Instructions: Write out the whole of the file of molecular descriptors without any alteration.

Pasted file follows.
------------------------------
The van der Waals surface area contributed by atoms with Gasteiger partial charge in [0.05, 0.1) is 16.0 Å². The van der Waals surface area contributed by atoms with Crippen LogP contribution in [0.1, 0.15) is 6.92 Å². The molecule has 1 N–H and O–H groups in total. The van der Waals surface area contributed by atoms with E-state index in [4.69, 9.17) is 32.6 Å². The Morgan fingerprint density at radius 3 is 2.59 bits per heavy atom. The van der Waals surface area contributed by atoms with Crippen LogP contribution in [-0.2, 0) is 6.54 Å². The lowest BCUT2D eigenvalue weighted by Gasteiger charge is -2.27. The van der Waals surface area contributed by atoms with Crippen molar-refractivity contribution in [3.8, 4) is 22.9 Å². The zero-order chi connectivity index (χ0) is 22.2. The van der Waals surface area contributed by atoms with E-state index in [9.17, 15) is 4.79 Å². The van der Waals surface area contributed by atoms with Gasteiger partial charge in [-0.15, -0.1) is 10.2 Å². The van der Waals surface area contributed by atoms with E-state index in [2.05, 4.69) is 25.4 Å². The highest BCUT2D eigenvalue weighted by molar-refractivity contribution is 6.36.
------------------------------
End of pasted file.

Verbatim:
The van der Waals surface area contributed by atoms with Gasteiger partial charge in [0.05, 0.1) is 16.0 Å². The van der Waals surface area contributed by atoms with Crippen LogP contribution in [0.1, 0.15) is 6.92 Å². The molecule has 1 N–H and O–H groups in total. The van der Waals surface area contributed by atoms with E-state index in [4.69, 9.17) is 32.6 Å². The Morgan fingerprint density at radius 3 is 2.59 bits per heavy atom. The van der Waals surface area contributed by atoms with Crippen LogP contribution in [-0.2, 0) is 6.54 Å². The lowest BCUT2D eigenvalue weighted by Gasteiger charge is -2.27. The van der Waals surface area contributed by atoms with Crippen molar-refractivity contribution in [3.8, 4) is 22.9 Å². The zero-order chi connectivity index (χ0) is 22.2. The van der Waals surface area contributed by atoms with E-state index in [9.17, 15) is 4.79 Å². The van der Waals surface area contributed by atoms with Gasteiger partial charge in [-0.15, -0.1) is 10.2 Å². The van der Waals surface area contributed by atoms with E-state index in [2.05, 4.69) is 25.4 Å². The highest BCUT2D eigenvalue weighted by molar-refractivity contribution is 6.36.